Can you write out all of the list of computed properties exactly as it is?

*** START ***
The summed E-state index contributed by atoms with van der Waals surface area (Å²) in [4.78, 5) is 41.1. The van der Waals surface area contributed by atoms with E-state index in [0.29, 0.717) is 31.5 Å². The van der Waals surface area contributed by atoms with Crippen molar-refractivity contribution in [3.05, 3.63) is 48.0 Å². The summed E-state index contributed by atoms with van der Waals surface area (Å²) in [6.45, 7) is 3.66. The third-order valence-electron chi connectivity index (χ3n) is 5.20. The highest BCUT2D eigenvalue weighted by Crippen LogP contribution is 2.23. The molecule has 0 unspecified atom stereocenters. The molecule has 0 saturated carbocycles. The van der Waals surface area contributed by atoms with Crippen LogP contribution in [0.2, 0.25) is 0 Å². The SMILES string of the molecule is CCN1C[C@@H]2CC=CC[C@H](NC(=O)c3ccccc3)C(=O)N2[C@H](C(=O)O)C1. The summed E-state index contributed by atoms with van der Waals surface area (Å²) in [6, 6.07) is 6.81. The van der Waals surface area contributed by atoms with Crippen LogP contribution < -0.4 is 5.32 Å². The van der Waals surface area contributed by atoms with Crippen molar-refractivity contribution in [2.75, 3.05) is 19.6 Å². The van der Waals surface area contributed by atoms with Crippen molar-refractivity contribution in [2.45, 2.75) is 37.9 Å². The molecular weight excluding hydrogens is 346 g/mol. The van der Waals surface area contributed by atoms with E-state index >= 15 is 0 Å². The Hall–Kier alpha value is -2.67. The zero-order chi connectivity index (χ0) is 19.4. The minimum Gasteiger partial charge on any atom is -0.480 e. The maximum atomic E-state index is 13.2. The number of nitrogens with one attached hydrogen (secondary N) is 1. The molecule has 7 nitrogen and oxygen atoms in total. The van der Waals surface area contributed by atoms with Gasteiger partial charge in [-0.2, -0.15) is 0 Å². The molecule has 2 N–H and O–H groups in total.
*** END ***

The summed E-state index contributed by atoms with van der Waals surface area (Å²) in [4.78, 5) is 41.1. The van der Waals surface area contributed by atoms with E-state index in [0.29, 0.717) is 31.5 Å². The van der Waals surface area contributed by atoms with Crippen molar-refractivity contribution in [3.05, 3.63) is 48.0 Å². The summed E-state index contributed by atoms with van der Waals surface area (Å²) in [6.45, 7) is 3.66. The third-order valence-electron chi connectivity index (χ3n) is 5.20. The highest BCUT2D eigenvalue weighted by Crippen LogP contribution is 2.23. The molecule has 0 unspecified atom stereocenters. The molecule has 0 saturated carbocycles. The van der Waals surface area contributed by atoms with Crippen LogP contribution in [0.2, 0.25) is 0 Å². The SMILES string of the molecule is CCN1C[C@@H]2CC=CC[C@H](NC(=O)c3ccccc3)C(=O)N2[C@H](C(=O)O)C1. The summed E-state index contributed by atoms with van der Waals surface area (Å²) in [6, 6.07) is 6.81. The van der Waals surface area contributed by atoms with Crippen LogP contribution < -0.4 is 5.32 Å². The van der Waals surface area contributed by atoms with Crippen molar-refractivity contribution in [2.75, 3.05) is 19.6 Å². The van der Waals surface area contributed by atoms with Crippen molar-refractivity contribution in [2.45, 2.75) is 37.9 Å². The molecular weight excluding hydrogens is 346 g/mol. The van der Waals surface area contributed by atoms with E-state index >= 15 is 0 Å². The Hall–Kier alpha value is -2.67. The zero-order chi connectivity index (χ0) is 19.4. The minimum Gasteiger partial charge on any atom is -0.480 e. The maximum atomic E-state index is 13.2. The number of nitrogens with one attached hydrogen (secondary N) is 1. The molecule has 7 nitrogen and oxygen atoms in total. The van der Waals surface area contributed by atoms with Gasteiger partial charge in [-0.2, -0.15) is 0 Å². The molecule has 2 N–H and O–H groups in total.